Acestrorhynchus falcatus – Red-tailed Freshwater Barracuda
Acestrorhynchus falcatus commoln name is Red-tailed Freshwater Barracuda because they look just as dangerous as real Barracudas. Genetically, the species have nothing to do with each other. This species was first described by Bloch in 1794 as Salmo falcatus. The name falcatus means sickle-shaped, presumably, this is a reference to the shape of the caudal fin.
Synonyms: Salmo falcatus, Salmo pulverulentus, Xiphorhamphus ferox.
Acestrorhynchus falcatus grows to be a large fish. They can reach a total length of about 30 centimeters. The adult females are slightly taller than the males and are also a bit fuller. They are elongated and silver in color. The beak and eyes are relatively large. The fins are transparent with the dorsal fin placed conspicuously far back.
You can distinguish Acestrorhynchus falcatus from other Acestrorhynchus species by the black spot just behind the gill cover. This is much larger in the falcatus than in the others. You can often see a second spot on the caudal peduncle. The caudal fin contains some red around the black spot. Sometimes a black stripe is visible along the lateral line on the flank that runs from the eye to the tail spot.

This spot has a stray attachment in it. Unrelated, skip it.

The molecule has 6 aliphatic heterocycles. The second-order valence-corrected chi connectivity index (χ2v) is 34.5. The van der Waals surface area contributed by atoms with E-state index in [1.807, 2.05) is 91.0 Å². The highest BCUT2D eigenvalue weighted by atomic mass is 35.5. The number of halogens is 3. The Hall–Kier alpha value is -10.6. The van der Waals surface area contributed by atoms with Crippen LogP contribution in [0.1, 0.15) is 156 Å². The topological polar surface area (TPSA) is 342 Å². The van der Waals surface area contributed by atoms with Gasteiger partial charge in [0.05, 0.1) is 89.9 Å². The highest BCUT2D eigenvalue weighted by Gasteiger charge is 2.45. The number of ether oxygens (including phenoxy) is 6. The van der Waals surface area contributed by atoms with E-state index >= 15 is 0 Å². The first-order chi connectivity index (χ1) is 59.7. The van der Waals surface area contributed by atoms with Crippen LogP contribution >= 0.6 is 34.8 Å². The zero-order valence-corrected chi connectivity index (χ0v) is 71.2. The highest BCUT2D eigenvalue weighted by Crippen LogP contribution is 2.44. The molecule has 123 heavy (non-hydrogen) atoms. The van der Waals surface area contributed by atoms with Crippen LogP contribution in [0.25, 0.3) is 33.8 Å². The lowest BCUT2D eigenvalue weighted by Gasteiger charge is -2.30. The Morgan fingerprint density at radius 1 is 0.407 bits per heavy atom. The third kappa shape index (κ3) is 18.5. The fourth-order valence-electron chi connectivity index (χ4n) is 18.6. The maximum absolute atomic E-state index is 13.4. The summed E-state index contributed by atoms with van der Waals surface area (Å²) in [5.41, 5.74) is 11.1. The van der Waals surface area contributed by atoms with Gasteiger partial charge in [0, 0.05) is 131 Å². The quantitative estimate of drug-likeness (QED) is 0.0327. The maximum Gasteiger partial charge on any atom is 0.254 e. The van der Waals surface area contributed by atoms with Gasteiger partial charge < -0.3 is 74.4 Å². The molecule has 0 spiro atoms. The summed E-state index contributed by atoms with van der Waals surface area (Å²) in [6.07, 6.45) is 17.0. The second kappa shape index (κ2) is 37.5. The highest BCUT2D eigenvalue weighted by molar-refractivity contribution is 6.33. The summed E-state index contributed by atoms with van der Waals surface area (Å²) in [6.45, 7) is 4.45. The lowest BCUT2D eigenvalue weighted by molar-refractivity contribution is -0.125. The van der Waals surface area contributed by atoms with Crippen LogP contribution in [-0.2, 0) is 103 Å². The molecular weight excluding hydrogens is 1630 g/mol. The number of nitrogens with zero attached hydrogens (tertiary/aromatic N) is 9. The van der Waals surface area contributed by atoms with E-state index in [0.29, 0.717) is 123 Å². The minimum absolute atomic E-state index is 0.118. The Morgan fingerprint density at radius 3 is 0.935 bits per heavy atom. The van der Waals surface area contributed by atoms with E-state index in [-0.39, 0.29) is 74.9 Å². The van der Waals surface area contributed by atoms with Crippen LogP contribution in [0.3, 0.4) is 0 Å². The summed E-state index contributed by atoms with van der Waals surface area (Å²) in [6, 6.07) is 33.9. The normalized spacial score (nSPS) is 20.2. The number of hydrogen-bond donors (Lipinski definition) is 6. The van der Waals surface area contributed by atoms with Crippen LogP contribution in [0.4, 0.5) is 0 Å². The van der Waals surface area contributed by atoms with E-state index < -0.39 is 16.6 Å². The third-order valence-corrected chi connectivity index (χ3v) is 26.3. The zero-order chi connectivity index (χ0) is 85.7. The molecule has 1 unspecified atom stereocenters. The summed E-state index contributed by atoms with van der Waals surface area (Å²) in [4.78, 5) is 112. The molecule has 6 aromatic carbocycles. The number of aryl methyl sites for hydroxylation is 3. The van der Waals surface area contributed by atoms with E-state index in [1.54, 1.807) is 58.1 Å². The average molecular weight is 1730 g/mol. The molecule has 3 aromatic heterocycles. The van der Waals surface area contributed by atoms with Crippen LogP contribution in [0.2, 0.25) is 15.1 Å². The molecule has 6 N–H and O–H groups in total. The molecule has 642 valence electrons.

This school-forming species can be found in South America. The Red-tailed Freshwater Barracuda inhabits the upper water layers of the larger rivers and streams. They prefer clear or black water and avoid the more turbulent white water. The distribution area is very large. It includes the Amazon and Orinoco River Basins in Guyana, French Guiana, Suriname, Peru, Venezuela, and Peru.
You can describe Acestrorhynchus falcatus as a real predator. In the open water, they hunt fish, even fish that are relatively large. In the aquarium they, therefore, prefer fish. They are difficult to get used to dead fish, at first they simply do not recognize it as food. Be careful when feeding live feeder fish such as guppies etc. You always run the risk that these feeder fish will bring along diseases and parasites!
John de Lange